Round 1 of Who Wants to Be a Mathematician had the following math problem:
Bob and Jane have three children. Given that one child is their daughter Mary, what is the probability that Bob and Jane have at least two daughters?
In all such problems we usually make some simplifying assumptions. In this case we assume that gender is binary, the probability of a child being a boy is 1/2, and that identical twins do not exist.
In addition to that, every probability problem needs to specify the distribution of events over which the probability is calculated. This problem doesn’t specify. This is a mistake and a source of confusion. In most problems like this, the assumption is that something is chosen at random. In this type of problem there are two possibilities: a family is chosen at random or a child is chosen at random. And as usual, different choices produce different answers.
The puzzle above is not well-defined, even though this is from a contest run by the American Mathematical Society!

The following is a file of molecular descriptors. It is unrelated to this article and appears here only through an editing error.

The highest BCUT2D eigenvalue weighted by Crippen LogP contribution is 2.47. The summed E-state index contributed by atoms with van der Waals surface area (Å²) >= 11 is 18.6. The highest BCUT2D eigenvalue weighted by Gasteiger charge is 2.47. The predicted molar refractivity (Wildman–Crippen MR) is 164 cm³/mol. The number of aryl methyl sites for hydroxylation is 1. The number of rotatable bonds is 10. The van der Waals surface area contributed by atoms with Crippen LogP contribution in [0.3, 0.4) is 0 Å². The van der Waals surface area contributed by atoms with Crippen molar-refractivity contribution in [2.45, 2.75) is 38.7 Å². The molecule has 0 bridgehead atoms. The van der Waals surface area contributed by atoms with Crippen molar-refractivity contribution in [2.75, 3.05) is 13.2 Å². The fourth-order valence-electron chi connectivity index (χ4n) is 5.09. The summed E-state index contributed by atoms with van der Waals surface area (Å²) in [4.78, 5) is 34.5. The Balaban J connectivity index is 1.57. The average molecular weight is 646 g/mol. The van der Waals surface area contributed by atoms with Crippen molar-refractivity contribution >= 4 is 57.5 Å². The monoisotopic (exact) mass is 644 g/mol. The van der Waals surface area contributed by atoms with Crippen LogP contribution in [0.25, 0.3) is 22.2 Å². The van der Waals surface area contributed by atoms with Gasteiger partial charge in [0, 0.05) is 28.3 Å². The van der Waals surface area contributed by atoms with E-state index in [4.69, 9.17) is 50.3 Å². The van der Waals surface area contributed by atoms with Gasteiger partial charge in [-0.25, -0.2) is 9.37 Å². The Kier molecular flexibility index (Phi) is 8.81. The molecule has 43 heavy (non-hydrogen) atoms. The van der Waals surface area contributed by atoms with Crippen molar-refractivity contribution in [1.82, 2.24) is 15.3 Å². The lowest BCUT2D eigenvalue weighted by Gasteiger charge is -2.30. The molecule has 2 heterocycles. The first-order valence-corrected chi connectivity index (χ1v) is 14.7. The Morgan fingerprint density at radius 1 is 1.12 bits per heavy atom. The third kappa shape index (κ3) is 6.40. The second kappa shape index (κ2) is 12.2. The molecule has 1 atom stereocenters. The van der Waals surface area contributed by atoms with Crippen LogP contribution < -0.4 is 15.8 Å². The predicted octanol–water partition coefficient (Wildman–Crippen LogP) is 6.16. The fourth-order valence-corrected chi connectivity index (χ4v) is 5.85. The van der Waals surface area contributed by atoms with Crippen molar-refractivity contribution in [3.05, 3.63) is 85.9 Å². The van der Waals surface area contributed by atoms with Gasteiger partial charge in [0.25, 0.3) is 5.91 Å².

Here are two well-defined versions corresponding to two choices in randomization:
Bob and Jane is a couple picked randomly from couples with three children and at least one daughter. What is the probability that Bob and Jane have at least two daughters?
Mary is a girl picked randomly from a pool of children from families with three children. What is the probability that Mary’s family has at least two daughters?
Now, if you don’t mind, I’m going to throw in my own two cents, that is to say, my own two puzzles.
Harvard researchers study the influence of identical twins on other siblings. For this study they invited random couples with three children, where two of the children are identical twins.
- Bob and Jane is a couple picked randomly from couples in the study with at least one daughter. What is the probability that Bob and Jane have at least two daughters?
- Mary is a girl picked randomly from a pool of children participating in the study. What is the probability that Mary’s family has at least two daughters?